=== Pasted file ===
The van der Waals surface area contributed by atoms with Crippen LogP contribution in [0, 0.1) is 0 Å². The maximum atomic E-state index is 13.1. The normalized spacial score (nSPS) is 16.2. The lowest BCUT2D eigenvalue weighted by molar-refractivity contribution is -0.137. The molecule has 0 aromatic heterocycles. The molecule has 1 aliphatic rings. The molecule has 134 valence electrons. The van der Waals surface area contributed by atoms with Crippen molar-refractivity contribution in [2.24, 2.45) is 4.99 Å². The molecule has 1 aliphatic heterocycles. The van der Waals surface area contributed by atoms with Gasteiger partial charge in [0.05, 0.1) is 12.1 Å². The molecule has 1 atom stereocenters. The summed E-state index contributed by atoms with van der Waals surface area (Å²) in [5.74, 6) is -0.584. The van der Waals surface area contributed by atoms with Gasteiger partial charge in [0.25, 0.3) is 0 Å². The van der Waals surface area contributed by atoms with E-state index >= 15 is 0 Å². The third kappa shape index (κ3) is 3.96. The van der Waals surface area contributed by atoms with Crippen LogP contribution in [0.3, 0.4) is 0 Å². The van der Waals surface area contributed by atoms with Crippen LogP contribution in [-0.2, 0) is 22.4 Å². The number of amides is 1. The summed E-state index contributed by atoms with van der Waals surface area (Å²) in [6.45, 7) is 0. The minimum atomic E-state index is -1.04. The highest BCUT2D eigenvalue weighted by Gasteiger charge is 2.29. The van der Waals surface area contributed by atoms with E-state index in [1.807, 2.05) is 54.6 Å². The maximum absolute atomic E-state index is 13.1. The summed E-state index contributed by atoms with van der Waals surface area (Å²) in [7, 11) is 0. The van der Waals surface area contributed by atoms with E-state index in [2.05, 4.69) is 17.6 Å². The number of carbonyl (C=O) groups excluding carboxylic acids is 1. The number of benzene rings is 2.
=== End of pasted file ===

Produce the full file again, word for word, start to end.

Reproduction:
The van der Waals surface area contributed by atoms with Crippen LogP contribution in [0, 0.1) is 0 Å². The maximum atomic E-state index is 13.1. The normalized spacial score (nSPS) is 16.2. The lowest BCUT2D eigenvalue weighted by molar-refractivity contribution is -0.137. The molecule has 0 aromatic heterocycles. The molecule has 1 aliphatic rings. The molecule has 134 valence electrons. The van der Waals surface area contributed by atoms with Crippen molar-refractivity contribution in [2.24, 2.45) is 4.99 Å². The molecule has 1 aliphatic heterocycles. The van der Waals surface area contributed by atoms with Gasteiger partial charge in [0.05, 0.1) is 12.1 Å². The molecule has 1 atom stereocenters. The summed E-state index contributed by atoms with van der Waals surface area (Å²) in [5.74, 6) is -0.584. The van der Waals surface area contributed by atoms with Gasteiger partial charge in [0.25, 0.3) is 0 Å². The van der Waals surface area contributed by atoms with E-state index >= 15 is 0 Å². The third kappa shape index (κ3) is 3.96. The van der Waals surface area contributed by atoms with Crippen LogP contribution in [0.3, 0.4) is 0 Å². The van der Waals surface area contributed by atoms with Crippen LogP contribution in [-0.2, 0) is 22.4 Å². The number of amides is 1. The summed E-state index contributed by atoms with van der Waals surface area (Å²) in [6.45, 7) is 0. The minimum atomic E-state index is -1.04. The highest BCUT2D eigenvalue weighted by Gasteiger charge is 2.29. The van der Waals surface area contributed by atoms with E-state index in [1.807, 2.05) is 54.6 Å². The maximum absolute atomic E-state index is 13.1. The summed E-state index contributed by atoms with van der Waals surface area (Å²) in [7, 11) is 0. The van der Waals surface area contributed by atoms with E-state index in [2.05, 4.69) is 17.6 Å². The number of carbonyl (C=O) groups excluding carboxylic acids is 1. The number of benzene rings is 2.